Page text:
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April 13, 1992

DODGE WATKINS, Plaintiff, against ROSEMARY McCONOLOGUE, et al. Defendants.


The opinion of the court was delivered by: VINCENT L. BRODERICK




 This case involves a dispute between a local school board and a superintendent who was suspended with pay. No public announcement was made and no charges of personal wrongdoing were involved.

 Disputes over problems arising in the district led to dissatisfaction on the part of a majority of the board with plaintiff, possibly enhanced by preference of some for a superintendent with greater experience. Plaintiff was suspended with pay but then reinstated on state procedural grounds by the State Commissioner of Education, after which a new suspension with pay was imposed and a formal proceeding with written notice initiated which the Commissioner found proper.

 Plaintiff alleges a violation of Fourteenth Amendment due process and has filed pendent state claims for breach of contract and infliction of emotional distress. Both sides have moved for summary judgment; plaintiff's motion is for a declaration of liability on the due process claim.

 The matter was referred to United States Magistrate Judge Mark D. Fox, who filed a Report and Recommendation on February 25, 1992, making detailed factual findings. The facts I find dispositive are undisputed: that plaintiff held a high supervisory position, that plaintiff was suspended with pay in a dispute with the school board over what it regarded as proper functioning of the district, that no defamatory announcement was made, and that no charges of personal wrongdoing were made or circulated.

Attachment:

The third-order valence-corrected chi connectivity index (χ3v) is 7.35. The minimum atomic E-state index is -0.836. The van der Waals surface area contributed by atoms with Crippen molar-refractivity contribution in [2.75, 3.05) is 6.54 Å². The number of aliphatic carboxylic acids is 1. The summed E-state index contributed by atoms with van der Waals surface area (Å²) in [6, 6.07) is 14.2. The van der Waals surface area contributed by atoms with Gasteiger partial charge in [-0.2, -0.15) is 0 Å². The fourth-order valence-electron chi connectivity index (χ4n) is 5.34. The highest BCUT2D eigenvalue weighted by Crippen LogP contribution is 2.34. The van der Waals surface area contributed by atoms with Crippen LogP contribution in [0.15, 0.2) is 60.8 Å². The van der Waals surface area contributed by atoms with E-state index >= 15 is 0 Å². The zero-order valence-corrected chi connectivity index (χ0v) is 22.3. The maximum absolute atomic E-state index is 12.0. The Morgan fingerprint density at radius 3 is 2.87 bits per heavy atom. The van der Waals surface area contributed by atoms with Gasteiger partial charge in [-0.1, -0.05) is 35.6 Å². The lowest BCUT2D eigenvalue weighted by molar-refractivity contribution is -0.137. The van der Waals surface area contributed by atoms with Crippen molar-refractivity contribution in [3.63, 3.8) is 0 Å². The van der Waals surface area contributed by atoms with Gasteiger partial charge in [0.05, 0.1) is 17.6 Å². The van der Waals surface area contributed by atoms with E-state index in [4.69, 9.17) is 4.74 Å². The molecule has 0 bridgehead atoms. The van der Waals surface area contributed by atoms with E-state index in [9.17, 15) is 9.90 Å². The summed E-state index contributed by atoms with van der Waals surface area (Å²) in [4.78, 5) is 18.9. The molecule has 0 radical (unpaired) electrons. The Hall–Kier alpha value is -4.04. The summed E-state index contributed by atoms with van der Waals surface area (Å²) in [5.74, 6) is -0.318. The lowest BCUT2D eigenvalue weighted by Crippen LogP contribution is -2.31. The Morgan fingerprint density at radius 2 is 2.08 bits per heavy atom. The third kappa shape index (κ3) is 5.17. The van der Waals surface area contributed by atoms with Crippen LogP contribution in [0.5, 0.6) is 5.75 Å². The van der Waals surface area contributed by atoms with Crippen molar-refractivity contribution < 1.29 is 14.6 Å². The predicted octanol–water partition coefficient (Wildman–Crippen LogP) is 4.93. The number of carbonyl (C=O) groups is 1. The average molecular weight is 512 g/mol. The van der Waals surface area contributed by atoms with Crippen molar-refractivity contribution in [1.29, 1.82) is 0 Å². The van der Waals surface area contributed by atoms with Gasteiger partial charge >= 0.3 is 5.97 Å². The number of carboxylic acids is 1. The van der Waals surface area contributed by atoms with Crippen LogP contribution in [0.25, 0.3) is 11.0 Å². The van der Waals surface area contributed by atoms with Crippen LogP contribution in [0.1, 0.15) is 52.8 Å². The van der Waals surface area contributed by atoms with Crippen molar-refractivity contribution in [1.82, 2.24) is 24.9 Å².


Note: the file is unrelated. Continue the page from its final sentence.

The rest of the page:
While Judge Fox recommended only denial of plaintiff's motion, the facts he found and his legal analysis, both of which I adopt, and which I amplify as discussed below, lead to the conclusion that plaintiff's Fourteenth Amendment claim cannot be upheld. *fn1" Consequently, defendants' motion for summary Judgment dismissing plaintiff's Fourteenth Amendment claim is granted. Under these circumstances, it would be inappropriate to retain the pendent state claims, which are accordingly dismissed without prejudice. *fn2"


 This case presents only claims of denial of procedural due process. It involves no First Amendment or other independent federally protected rights. Under the circumstances described above, the only cognizable loss to plaintiff was in the ability to fulfill the function of superintendent for a limited period, and no liberty or property interest was infringed. *fn3" Loss of prestige due to the dispute with the school board cannot be recognized without permitting as bases for federal litigation, every up and down in the fortunes of highly visible public servants who are, by the very nature of their activities, subject to criticism. *fn4"

 Plaintiff lost no money and was not defamed by any negative announcement, *fn5" or a dismissal for harmful reasons. In the context of a dispute between a public sector employee and a governing body, the Supreme Court has specifically suggested the course taken by the defendants as a way appropriately to discharge their own duty to supervise the large-scale activities within their charge, while avoiding harm to liberty or property of their employees:

 ". . . in . . . situations where the employer perceives a significant hazard in keeping the employee on the job, it can avoid the problem by suspending with pay." Cleveland Board of Education v. Loudermill, 470 U.S. 532, 544-45, 84 L. Ed. 2d 494, 105 S. Ct. 1487 (1985).

 As indeed foreshadowed by Loudermill, it has been specifically indicated that "suspension with pay does not raise due process concerns," Hicks v. City of Watonga, 942 F.2d 737, 746 n. 4 (10th Cir. 1991). A similar ruling was made by Judge Leisure of this court in Weg v. Macchiarola, 729 F. Supp. 328, 338 (S.D.N.Y. 1990).